In the midst of World War II ethnomusicologist Moisei Beregovsky led a group of scholars who discovered songs written by Jewish Red Army soldiers, refugees, victims, and survivors of Ukrainian ghettos and camps. These were people whose voices are rarely heard in reconstructing history; none were professional writers, poets, or musicians, but nevertheless all were unwillingly at the center of the most important historical event of the 20th century and attempted to make sense of the horrors through music.
The researchers were arrested during Stalin’s anti-Jewish purge following the war. The songs they’d collected were thought to be destroyed until discovered in unmarked boxes stored in the archives of the Vernadsky National Library of Ukraine in the 1990s. On a trip to Ukraine in the early 2000s Yiddish Professor Anna Shternshis first encountered these fragile documents and recognized them as some of the most poignant and historically significant documents of World War II. Many were first-hand, grassroots testimonies of Nazi atrocities against Jews, detailing brutal massacres at Babi Yar and others places in Ukraine. These raw emotional ballads convey pain, despair, hope, humor, courage, resistance, and revenge.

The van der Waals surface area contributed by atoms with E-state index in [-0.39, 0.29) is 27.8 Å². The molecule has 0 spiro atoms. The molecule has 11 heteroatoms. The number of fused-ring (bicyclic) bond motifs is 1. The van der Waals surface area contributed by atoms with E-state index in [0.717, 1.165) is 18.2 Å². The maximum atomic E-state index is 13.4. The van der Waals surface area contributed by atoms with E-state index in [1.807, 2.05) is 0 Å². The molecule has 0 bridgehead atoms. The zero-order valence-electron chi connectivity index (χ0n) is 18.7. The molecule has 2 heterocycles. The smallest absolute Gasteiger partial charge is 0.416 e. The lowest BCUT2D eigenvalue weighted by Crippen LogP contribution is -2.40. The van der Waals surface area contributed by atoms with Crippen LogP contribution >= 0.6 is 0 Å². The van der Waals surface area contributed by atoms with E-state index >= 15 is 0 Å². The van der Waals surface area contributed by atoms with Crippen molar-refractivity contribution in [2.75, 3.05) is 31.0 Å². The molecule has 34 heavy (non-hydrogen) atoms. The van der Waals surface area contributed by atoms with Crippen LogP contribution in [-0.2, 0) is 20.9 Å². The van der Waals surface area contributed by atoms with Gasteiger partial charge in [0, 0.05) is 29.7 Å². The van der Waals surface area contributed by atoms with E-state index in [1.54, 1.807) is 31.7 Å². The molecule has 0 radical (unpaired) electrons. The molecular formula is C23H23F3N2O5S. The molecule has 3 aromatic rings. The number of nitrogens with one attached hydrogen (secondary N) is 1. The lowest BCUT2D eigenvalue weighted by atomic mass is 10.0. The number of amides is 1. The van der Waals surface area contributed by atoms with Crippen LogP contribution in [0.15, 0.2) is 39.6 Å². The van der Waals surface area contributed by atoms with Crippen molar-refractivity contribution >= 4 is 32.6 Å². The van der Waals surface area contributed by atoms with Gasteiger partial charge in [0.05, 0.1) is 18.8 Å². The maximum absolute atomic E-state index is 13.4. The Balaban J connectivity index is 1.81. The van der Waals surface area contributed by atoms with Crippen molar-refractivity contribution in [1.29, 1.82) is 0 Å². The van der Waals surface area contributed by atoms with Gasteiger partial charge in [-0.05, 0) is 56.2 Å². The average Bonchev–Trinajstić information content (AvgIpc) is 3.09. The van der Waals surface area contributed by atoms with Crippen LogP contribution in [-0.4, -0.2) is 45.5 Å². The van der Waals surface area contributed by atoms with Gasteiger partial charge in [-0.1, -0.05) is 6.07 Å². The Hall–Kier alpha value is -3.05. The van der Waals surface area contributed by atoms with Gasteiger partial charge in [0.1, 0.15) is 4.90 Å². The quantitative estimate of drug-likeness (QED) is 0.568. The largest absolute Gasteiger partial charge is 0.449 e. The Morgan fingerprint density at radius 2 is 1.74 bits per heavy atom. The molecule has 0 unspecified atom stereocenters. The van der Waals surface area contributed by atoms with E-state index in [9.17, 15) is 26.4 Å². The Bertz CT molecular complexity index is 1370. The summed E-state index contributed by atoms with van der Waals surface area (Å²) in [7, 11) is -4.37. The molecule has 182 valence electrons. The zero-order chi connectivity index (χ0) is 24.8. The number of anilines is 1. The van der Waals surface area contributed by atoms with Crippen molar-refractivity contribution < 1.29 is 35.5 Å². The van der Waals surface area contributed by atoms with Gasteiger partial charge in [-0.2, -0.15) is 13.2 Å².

Artist Psoy Korolenko and Professor Shternshis subsequently undertook a remarkable collaboration that aimed to bring the songs to life for the first time in decades. Few of the archival documents had their melodies preserved; most were simply lyrics written on small scraps of paper. Korolenko engaged in “musical archaeology” by analyzing the scarce supplementary notes, contextualizing the lyrics, and employing his prodigious imagination to create or adapt music for the texts. In the UCSD-TV program Yiddish Glory: The Lost Songs of World War II, Korolenko performs several songs while Professor Shternshis describes the grim context in which they were created.
To help gain wider recognition for the songs a distinguished ensemble of soloists from the worlds of classical, folk and jazz joined with five vocalists and five conservatory-trained instrumentalists to record Korolenko’s adaptations. The result of this three-year long process was the album Yiddish Glory, released in 2018. The album is not just a remarkable musical achievement but also a work of historical and sociological importance. It is a time capsule that reveals how Jewish men, women, and children fought against fascism, strove against all odds to save their families, and in their final moments chose to reveal their hopes and dreams through music.
For the first time since the war the public could hear the voices of Soviet Jews who would otherwise have been lost to history, silenced by Hitler and Stalin.